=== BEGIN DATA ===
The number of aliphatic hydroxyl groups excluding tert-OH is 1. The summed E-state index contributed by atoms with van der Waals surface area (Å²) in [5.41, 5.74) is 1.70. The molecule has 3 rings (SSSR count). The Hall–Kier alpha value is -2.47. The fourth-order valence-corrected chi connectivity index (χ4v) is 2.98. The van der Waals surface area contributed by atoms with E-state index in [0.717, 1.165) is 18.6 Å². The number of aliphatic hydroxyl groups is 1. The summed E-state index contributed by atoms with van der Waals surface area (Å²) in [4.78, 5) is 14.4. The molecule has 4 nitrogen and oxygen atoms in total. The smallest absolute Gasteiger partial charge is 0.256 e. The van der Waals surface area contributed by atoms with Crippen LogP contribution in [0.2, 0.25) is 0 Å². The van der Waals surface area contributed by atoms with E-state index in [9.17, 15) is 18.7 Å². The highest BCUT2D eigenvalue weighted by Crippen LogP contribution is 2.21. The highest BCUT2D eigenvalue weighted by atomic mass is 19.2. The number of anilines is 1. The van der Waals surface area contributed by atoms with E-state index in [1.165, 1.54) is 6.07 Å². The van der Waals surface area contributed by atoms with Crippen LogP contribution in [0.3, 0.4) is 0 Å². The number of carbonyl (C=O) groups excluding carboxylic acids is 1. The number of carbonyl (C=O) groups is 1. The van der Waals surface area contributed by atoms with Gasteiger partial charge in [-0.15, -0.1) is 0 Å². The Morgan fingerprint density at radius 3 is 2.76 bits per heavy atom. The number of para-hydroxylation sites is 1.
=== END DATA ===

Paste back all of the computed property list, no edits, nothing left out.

The number of aliphatic hydroxyl groups excluding tert-OH is 1. The summed E-state index contributed by atoms with van der Waals surface area (Å²) in [5.41, 5.74) is 1.70. The molecule has 3 rings (SSSR count). The Hall–Kier alpha value is -2.47. The fourth-order valence-corrected chi connectivity index (χ4v) is 2.98. The van der Waals surface area contributed by atoms with E-state index in [0.717, 1.165) is 18.6 Å². The number of aliphatic hydroxyl groups is 1. The summed E-state index contributed by atoms with van der Waals surface area (Å²) in [4.78, 5) is 14.4. The molecule has 4 nitrogen and oxygen atoms in total. The smallest absolute Gasteiger partial charge is 0.256 e. The van der Waals surface area contributed by atoms with Crippen LogP contribution in [0.2, 0.25) is 0 Å². The van der Waals surface area contributed by atoms with E-state index in [9.17, 15) is 18.7 Å². The highest BCUT2D eigenvalue weighted by Crippen LogP contribution is 2.21. The highest BCUT2D eigenvalue weighted by atomic mass is 19.2. The number of anilines is 1. The van der Waals surface area contributed by atoms with E-state index in [1.165, 1.54) is 6.07 Å². The van der Waals surface area contributed by atoms with Crippen LogP contribution in [0.3, 0.4) is 0 Å². The number of carbonyl (C=O) groups excluding carboxylic acids is 1. The number of carbonyl (C=O) groups is 1. The van der Waals surface area contributed by atoms with Gasteiger partial charge in [-0.15, -0.1) is 0 Å². The Morgan fingerprint density at radius 3 is 2.76 bits per heavy atom. The number of para-hydroxylation sites is 1.